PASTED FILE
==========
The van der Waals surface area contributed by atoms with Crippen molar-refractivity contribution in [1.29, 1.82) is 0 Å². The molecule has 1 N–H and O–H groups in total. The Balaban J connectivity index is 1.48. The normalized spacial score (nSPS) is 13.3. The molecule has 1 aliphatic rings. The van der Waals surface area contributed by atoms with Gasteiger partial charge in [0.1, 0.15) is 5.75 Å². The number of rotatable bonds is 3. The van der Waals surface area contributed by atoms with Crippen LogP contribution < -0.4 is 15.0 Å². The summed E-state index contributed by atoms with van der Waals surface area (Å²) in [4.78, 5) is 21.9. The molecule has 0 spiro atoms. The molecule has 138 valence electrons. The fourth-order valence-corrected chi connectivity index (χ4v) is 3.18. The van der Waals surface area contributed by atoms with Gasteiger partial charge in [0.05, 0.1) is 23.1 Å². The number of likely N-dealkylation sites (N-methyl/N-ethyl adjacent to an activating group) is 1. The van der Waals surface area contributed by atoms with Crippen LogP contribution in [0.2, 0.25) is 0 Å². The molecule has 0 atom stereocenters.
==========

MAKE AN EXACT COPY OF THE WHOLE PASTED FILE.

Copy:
The van der Waals surface area contributed by atoms with Crippen molar-refractivity contribution in [1.29, 1.82) is 0 Å². The molecule has 1 N–H and O–H groups in total. The Balaban J connectivity index is 1.48. The normalized spacial score (nSPS) is 13.3. The molecule has 1 aliphatic rings. The van der Waals surface area contributed by atoms with Gasteiger partial charge in [0.1, 0.15) is 5.75 Å². The number of rotatable bonds is 3. The van der Waals surface area contributed by atoms with Crippen LogP contribution < -0.4 is 15.0 Å². The summed E-state index contributed by atoms with van der Waals surface area (Å²) in [4.78, 5) is 21.9. The molecule has 0 spiro atoms. The molecule has 138 valence electrons. The fourth-order valence-corrected chi connectivity index (χ4v) is 3.18. The van der Waals surface area contributed by atoms with Gasteiger partial charge in [0.05, 0.1) is 23.1 Å². The number of likely N-dealkylation sites (N-methyl/N-ethyl adjacent to an activating group) is 1. The van der Waals surface area contributed by atoms with Crippen LogP contribution in [0.2, 0.25) is 0 Å². The molecule has 0 atom stereocenters.